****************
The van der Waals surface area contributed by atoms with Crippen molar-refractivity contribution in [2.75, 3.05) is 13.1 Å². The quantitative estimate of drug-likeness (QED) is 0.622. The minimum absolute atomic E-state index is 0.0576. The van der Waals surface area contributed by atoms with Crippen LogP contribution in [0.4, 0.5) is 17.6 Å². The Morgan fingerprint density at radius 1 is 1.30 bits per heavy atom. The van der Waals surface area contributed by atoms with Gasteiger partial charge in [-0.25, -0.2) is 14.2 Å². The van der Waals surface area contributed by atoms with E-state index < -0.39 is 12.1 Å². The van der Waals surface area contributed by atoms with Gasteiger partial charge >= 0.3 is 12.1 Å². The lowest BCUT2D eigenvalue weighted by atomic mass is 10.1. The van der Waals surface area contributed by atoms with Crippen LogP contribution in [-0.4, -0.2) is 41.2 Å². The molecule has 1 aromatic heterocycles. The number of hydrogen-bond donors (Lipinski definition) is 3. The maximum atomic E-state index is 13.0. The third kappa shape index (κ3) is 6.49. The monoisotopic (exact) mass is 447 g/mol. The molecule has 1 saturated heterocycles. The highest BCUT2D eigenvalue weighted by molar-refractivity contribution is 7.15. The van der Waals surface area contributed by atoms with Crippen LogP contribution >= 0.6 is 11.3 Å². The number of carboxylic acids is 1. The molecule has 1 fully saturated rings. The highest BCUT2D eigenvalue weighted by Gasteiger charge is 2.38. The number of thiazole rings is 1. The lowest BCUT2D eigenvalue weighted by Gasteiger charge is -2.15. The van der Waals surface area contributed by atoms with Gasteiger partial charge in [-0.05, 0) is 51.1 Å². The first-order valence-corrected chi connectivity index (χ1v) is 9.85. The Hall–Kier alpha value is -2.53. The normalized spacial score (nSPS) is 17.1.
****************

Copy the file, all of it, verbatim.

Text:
The van der Waals surface area contributed by atoms with Crippen molar-refractivity contribution in [2.75, 3.05) is 13.1 Å². The quantitative estimate of drug-likeness (QED) is 0.622. The minimum absolute atomic E-state index is 0.0576. The van der Waals surface area contributed by atoms with Crippen LogP contribution in [0.4, 0.5) is 17.6 Å². The Morgan fingerprint density at radius 1 is 1.30 bits per heavy atom. The van der Waals surface area contributed by atoms with Gasteiger partial charge in [-0.25, -0.2) is 14.2 Å². The van der Waals surface area contributed by atoms with E-state index < -0.39 is 12.1 Å². The van der Waals surface area contributed by atoms with Gasteiger partial charge >= 0.3 is 12.1 Å². The lowest BCUT2D eigenvalue weighted by atomic mass is 10.1. The van der Waals surface area contributed by atoms with Crippen LogP contribution in [-0.4, -0.2) is 41.2 Å². The molecule has 1 aromatic heterocycles. The number of hydrogen-bond donors (Lipinski definition) is 3. The maximum atomic E-state index is 13.0. The third kappa shape index (κ3) is 6.49. The monoisotopic (exact) mass is 447 g/mol. The molecule has 1 saturated heterocycles. The highest BCUT2D eigenvalue weighted by molar-refractivity contribution is 7.15. The van der Waals surface area contributed by atoms with Crippen LogP contribution >= 0.6 is 11.3 Å². The number of carboxylic acids is 1. The molecule has 1 fully saturated rings. The highest BCUT2D eigenvalue weighted by Gasteiger charge is 2.38. The number of thiazole rings is 1. The lowest BCUT2D eigenvalue weighted by Gasteiger charge is -2.15. The van der Waals surface area contributed by atoms with Gasteiger partial charge in [-0.05, 0) is 51.1 Å². The first-order valence-corrected chi connectivity index (χ1v) is 9.85. The Hall–Kier alpha value is -2.53. The normalized spacial score (nSPS) is 17.1.